EXIDE VERNON BREAKING NEWS: Lead worries deepen near Exide lead smelter in Vernon
LOS ANGELES TIMES
Lead worries deepen near Exide plant in Vernon
Discovery of potent neurotoxin in neighbors’ yards compounds fears of pollution from the Vernon battery recycler.
|Crystal Garcia, 26, is concerned about the safety of her children — Melonie, 4, left, and Jesse, 3 — since elevated levels of lead have been found in the soil around her neighbors’ homes in Boyle Heights, near the Exide Technologies plant in Vernon. (Al Seib / Los Angeles Times / March 12, 2014)|
By Jessica Garrison
March 13, 2014, 5:34 p.m.
The first Zoila Meeks heard about pollution from a Vernon battery recycler was when workers showed up at her Boyle Heights home last month and asked to dig up her yard to test for lead.
They found it, and now Meeks and dozens of other residents in this quiet neighborhood of tree-lined streets tucked near the Los Angeles River are left wondering whether their health has been threatened, and what is going to happen to their homes.
“It’s very scary,” said Meeks, who has a 7-month-old daughter. Other neighbors said they were keeping their children inside, washing their hands repeatedly and worrying that health problems might be related to lead, a potent neurotoxin that is particularly harmful to children and pregnant women.
Earlier this week, officials with the state Department of Toxic Substances Control announced they had found elevated levels of lead in homes and a park near Exide Technologies. The state believes the lead pollution came from the Vernon plant.
State officials have stressed that those levels don’t necessarily pose an acute risk for adults living there, or even an indication that long-term exposure will be harmful.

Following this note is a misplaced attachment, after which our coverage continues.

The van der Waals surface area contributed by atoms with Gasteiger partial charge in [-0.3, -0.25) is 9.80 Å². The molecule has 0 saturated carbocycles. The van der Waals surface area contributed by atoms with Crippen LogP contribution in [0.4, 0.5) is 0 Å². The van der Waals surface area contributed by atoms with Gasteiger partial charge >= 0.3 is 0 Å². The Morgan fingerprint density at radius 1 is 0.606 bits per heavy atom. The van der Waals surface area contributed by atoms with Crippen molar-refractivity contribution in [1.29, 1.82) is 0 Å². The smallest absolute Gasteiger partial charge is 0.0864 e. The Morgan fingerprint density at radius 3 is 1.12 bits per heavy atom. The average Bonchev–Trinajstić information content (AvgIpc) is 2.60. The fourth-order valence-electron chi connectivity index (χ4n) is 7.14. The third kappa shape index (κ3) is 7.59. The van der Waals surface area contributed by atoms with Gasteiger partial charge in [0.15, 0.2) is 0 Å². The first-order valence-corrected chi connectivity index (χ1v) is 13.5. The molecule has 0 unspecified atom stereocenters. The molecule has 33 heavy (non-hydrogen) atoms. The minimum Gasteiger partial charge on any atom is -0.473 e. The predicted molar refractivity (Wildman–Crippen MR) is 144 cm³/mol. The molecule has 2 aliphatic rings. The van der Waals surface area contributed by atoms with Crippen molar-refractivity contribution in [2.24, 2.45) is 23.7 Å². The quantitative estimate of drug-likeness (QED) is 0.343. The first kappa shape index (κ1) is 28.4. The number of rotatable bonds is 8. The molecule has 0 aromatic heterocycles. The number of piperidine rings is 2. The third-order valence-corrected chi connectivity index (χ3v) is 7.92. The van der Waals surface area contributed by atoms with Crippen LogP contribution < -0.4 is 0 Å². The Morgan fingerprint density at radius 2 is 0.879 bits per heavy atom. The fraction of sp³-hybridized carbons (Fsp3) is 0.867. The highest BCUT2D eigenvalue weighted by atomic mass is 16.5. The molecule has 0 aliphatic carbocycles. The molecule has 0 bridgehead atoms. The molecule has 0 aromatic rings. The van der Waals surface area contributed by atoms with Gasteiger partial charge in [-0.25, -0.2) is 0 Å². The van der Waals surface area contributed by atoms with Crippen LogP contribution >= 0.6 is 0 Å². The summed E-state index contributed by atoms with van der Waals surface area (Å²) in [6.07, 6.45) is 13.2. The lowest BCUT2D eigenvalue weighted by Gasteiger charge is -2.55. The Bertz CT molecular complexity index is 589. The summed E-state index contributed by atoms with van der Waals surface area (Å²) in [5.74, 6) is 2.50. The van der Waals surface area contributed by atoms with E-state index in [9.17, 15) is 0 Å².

Still, they say the presence of lead is a concern. They have been calling residents to tell them to keep children away from bare soil and take other precautionary measures.
Officials tested 19 homes in Meeks’ Boyle Heights neighborhood, and 20 more about two miles farther south in Maywood. Almost every home tested had levels of lead in the soil that exceeded 80 parts per million, the level at which California recommends further health-related evaluations. One home had samples above 580 parts per million.
The state has ordered additional testing in the neighborhood, as well as in nearby areas farther from the plant. They have told Exide it must come up with a plan in the next two weeks to protect people living in homes with elevated levels of lead in the soil.
For residents of La Puerta, Prado and Indiana streets in Boyle Heights, all that is little comfort.
“I’m worried about going to the park” with my children, said Sylvia Calderon, who is seven months pregnant and has three children ages 10, 7 and 4.
Two blocks away, Rosemary Morales said workers did not test her home because she rents, and they needed permission from the owner. But she said that as a precaution she had been keeping her children inside since Monday, when she read in the newspaper about the high levels of lead.